White rot breaks down all major wood components (cellulose, hemicelluloses and lignin) more or less simultaneously, and commonly causes rotted wood to feel moist, soft and spongy, or stringy and to appear white bleached. Wood affected by white rot normally does not crack across the grain and will only shrink and collapse when severely degraded. The strength of the infested wood decreases gradually until it becomes spongy to the touch and stringy when broken.

Brown Rot Fungi:
Brown rot primarily decays the cellulose and hemicelluloses in wood, leaving a brown residue of lignin, the substance which holds the cells together. Wood affected by brown rot is usually dry and fragile, readily crumbles into cubes because of longitudinal and transverse cracks (tending to crack across the grain). Infected wood may be greatly weakened, even before external evidence of decay can be seen. Brown rot is generally more serious than white rot. Old infestations of brown rot which have dried out will turn to powder when crushed. They are often labeled as “dry rot”. This common term is deceiving, because dry wood will not rot. Actually, wood kept dry will never decay.

Thus, one reason to have a periodic roof cleaning and a treatment with a Borate solution to preserve the wood.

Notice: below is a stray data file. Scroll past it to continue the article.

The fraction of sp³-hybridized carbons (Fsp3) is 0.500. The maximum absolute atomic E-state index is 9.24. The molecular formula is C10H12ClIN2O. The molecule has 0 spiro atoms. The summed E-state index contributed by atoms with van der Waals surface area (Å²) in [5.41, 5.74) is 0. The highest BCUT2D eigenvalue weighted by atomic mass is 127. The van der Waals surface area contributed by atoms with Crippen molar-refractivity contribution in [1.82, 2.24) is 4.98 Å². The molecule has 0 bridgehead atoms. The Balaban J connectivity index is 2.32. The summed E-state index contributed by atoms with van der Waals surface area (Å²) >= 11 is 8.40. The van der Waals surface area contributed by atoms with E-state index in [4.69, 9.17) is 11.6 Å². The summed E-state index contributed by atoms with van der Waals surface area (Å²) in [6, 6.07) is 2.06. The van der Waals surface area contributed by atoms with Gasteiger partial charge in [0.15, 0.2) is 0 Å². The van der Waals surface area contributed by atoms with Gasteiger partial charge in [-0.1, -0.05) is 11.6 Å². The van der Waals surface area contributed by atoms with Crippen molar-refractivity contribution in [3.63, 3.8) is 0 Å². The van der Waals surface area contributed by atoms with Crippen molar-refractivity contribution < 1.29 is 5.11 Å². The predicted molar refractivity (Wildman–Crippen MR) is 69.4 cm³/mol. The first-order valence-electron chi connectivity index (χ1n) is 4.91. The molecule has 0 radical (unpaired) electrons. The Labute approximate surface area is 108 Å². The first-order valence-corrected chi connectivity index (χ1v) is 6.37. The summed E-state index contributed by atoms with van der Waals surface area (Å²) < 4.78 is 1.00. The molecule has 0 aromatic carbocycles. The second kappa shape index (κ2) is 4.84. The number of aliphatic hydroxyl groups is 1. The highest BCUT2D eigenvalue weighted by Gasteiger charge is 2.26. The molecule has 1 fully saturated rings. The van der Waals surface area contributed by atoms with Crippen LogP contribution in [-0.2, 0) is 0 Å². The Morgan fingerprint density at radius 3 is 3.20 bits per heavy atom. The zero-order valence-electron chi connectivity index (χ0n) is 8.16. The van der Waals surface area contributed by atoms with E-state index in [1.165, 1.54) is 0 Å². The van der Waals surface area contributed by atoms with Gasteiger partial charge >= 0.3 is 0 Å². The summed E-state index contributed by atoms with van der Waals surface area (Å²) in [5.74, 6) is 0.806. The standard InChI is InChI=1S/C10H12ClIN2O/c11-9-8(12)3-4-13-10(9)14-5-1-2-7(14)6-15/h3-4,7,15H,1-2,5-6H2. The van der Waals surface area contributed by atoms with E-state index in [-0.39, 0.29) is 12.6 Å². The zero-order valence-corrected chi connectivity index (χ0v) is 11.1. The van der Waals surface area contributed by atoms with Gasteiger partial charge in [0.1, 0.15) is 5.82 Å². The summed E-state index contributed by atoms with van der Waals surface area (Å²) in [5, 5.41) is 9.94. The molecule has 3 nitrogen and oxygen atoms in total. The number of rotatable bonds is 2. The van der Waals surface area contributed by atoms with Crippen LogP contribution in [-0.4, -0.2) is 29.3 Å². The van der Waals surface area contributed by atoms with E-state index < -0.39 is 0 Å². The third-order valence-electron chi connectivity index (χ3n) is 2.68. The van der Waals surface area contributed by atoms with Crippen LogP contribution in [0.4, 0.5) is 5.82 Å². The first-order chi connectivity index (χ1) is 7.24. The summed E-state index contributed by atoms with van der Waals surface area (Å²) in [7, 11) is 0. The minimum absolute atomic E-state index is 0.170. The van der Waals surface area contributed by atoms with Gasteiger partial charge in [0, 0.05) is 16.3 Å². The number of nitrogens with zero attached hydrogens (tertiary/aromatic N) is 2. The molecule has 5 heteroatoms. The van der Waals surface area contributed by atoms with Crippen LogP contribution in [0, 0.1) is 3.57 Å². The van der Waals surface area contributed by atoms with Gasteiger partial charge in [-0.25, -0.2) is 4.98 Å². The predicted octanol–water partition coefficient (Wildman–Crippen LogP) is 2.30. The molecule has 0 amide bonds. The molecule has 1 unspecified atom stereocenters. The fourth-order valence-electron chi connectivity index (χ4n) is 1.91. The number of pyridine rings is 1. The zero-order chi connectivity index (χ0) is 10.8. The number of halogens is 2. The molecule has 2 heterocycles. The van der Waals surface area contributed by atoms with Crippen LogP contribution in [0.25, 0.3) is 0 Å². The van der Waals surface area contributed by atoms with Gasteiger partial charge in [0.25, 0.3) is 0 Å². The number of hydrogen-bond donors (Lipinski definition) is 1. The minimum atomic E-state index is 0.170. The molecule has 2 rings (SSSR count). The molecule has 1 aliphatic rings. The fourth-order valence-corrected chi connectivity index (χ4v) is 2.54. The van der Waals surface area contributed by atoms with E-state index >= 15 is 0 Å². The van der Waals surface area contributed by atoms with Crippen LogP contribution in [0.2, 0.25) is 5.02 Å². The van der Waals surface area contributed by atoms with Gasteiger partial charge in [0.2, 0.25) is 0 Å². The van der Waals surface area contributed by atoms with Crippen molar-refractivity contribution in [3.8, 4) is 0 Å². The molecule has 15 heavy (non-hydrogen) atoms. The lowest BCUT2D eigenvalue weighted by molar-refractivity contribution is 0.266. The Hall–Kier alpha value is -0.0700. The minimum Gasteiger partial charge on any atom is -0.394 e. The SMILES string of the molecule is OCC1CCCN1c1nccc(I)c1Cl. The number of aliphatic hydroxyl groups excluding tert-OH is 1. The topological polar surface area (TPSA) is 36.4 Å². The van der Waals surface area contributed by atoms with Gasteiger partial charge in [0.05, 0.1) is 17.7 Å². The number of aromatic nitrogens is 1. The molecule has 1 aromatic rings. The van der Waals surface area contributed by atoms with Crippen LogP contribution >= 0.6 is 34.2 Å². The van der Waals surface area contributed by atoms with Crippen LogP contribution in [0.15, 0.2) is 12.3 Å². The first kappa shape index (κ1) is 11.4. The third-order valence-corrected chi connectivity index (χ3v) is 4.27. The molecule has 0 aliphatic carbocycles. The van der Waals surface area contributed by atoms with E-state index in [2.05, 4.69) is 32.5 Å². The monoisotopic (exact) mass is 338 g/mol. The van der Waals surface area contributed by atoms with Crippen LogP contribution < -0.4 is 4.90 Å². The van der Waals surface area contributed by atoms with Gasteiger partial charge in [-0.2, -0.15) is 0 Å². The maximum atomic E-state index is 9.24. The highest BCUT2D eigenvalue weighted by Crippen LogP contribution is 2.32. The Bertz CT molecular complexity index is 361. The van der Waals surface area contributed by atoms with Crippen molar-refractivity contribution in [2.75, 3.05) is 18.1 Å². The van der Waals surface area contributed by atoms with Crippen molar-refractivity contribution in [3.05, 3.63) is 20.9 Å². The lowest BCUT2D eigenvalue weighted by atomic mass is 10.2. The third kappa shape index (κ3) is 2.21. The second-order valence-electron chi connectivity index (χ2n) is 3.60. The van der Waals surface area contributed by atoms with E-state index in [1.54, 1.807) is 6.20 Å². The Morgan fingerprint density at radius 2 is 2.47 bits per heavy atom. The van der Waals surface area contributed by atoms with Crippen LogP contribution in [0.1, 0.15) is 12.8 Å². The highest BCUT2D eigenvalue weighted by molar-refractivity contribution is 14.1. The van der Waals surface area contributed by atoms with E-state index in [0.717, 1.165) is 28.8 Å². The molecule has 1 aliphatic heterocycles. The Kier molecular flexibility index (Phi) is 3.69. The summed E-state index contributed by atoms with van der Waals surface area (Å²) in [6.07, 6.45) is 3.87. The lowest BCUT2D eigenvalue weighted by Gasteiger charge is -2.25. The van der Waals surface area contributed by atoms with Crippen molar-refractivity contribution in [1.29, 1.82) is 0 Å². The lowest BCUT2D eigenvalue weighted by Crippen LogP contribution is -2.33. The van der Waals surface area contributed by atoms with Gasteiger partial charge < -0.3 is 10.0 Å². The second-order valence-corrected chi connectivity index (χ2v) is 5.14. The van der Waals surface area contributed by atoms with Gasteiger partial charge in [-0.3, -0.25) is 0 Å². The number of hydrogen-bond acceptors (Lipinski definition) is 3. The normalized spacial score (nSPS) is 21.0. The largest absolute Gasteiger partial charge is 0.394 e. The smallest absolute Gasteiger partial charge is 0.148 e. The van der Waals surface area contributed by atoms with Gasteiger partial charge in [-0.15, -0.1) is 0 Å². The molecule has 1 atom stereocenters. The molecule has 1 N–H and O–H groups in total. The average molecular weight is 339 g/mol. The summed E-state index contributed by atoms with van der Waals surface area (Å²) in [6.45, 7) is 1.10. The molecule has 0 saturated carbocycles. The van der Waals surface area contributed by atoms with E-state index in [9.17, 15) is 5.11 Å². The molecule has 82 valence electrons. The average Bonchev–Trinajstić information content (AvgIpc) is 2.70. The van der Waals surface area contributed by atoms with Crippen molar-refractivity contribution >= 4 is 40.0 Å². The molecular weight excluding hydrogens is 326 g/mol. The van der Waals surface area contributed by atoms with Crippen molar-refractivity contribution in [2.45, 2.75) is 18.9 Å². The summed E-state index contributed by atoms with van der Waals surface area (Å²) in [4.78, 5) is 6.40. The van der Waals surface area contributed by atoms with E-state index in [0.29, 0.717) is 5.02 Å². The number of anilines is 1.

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Cedar Shake Shingles – Common Problems

  • Rot might be found in this material – especially if it is exposed to prolonged periods or moisture
  • Cupping can occur – where both sides of the material lift
  • Cracking or splitting is a defect that can create openings in unwanted locations
  • Curling – where the bottom of the shake lifts up
  • Burn-through is most often found near the center of the exposed area of the shake and can expose the felt underlayment to harmful ultraviolet rays – this can accelerate deterioration and can eliminate your second line of defense against roof leaks
  • Exposed felt underlayment is an area of concern and might indicate improper installation of the roof
  • Missing or damaged hip or ridge shakes are commonly found defects and will leave those areas open to the weather
  • Exposed fasteners found anywhere in the roof surface are leaving unprotected openings in the roof and indicate improper installation practices

We suggest an absolute minimum amount of foot traffic, only when absolutely necessary and only by people knowledgeable about how to walk on these types of roofs.

If you have any questions or concerns regarding the health of your cedar shakes roof, please contact us and we can do an assessment.

Got Moss on your Roof? Removing Moss from Roof Helps Prolong the Life of your Roof!

Heavy moss can cause water to back up on the roof enough to flow over the top of the shakes. I have seen water do some very strange things to cedar shake roofs. The moss buildup should always be removed. Moss retains soil and moisture that can harm wood over time. Watch this video to learn more.

Having your roof professionally cleaned not only improves the appearance of your home, buy may prolong the life of your roof by years. Contact us today for a free estimate!